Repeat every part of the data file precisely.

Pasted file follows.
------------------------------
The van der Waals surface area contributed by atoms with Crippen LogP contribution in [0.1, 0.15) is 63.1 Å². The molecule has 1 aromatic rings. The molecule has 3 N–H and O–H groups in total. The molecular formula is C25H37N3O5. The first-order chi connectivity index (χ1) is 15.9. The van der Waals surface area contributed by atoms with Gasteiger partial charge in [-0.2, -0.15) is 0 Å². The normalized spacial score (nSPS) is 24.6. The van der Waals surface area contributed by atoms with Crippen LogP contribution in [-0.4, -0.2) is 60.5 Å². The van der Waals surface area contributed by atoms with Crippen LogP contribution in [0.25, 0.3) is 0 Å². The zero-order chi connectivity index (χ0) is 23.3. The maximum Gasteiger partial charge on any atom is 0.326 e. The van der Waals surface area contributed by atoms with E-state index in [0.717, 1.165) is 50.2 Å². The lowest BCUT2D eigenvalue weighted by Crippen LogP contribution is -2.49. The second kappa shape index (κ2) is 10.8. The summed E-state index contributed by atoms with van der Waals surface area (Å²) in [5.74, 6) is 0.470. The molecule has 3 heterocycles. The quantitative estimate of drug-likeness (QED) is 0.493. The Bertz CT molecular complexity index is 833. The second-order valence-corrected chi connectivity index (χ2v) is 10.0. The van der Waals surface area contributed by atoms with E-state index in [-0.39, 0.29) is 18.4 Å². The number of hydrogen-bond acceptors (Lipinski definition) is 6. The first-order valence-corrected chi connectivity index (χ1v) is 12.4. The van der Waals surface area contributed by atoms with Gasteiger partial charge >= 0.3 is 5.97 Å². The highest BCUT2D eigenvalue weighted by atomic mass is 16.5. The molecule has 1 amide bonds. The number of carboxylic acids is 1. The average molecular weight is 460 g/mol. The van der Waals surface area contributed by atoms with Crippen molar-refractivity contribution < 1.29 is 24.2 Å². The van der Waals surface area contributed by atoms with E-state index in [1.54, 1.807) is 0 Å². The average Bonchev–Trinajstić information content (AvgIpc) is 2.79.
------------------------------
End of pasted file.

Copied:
The van der Waals surface area contributed by atoms with Crippen LogP contribution in [0.1, 0.15) is 63.1 Å². The molecule has 1 aromatic rings. The molecule has 3 N–H and O–H groups in total. The molecular formula is C25H37N3O5. The first-order chi connectivity index (χ1) is 15.9. The van der Waals surface area contributed by atoms with Gasteiger partial charge in [-0.2, -0.15) is 0 Å². The normalized spacial score (nSPS) is 24.6. The van der Waals surface area contributed by atoms with Crippen LogP contribution in [-0.4, -0.2) is 60.5 Å². The van der Waals surface area contributed by atoms with Crippen LogP contribution in [0.25, 0.3) is 0 Å². The zero-order chi connectivity index (χ0) is 23.3. The maximum Gasteiger partial charge on any atom is 0.326 e. The van der Waals surface area contributed by atoms with E-state index in [0.717, 1.165) is 50.2 Å². The lowest BCUT2D eigenvalue weighted by Crippen LogP contribution is -2.49. The second kappa shape index (κ2) is 10.8. The summed E-state index contributed by atoms with van der Waals surface area (Å²) in [5.74, 6) is 0.470. The molecule has 3 heterocycles. The quantitative estimate of drug-likeness (QED) is 0.493. The Bertz CT molecular complexity index is 833. The second-order valence-corrected chi connectivity index (χ2v) is 10.0. The van der Waals surface area contributed by atoms with E-state index in [-0.39, 0.29) is 18.4 Å². The number of hydrogen-bond acceptors (Lipinski definition) is 6. The first-order valence-corrected chi connectivity index (χ1v) is 12.4. The van der Waals surface area contributed by atoms with Gasteiger partial charge >= 0.3 is 5.97 Å². The highest BCUT2D eigenvalue weighted by atomic mass is 16.5. The molecule has 1 amide bonds. The number of carboxylic acids is 1. The average molecular weight is 460 g/mol. The van der Waals surface area contributed by atoms with Crippen molar-refractivity contribution < 1.29 is 24.2 Å². The van der Waals surface area contributed by atoms with E-state index in [1.54, 1.807) is 0 Å². The average Bonchev–Trinajstić information content (AvgIpc) is 2.79.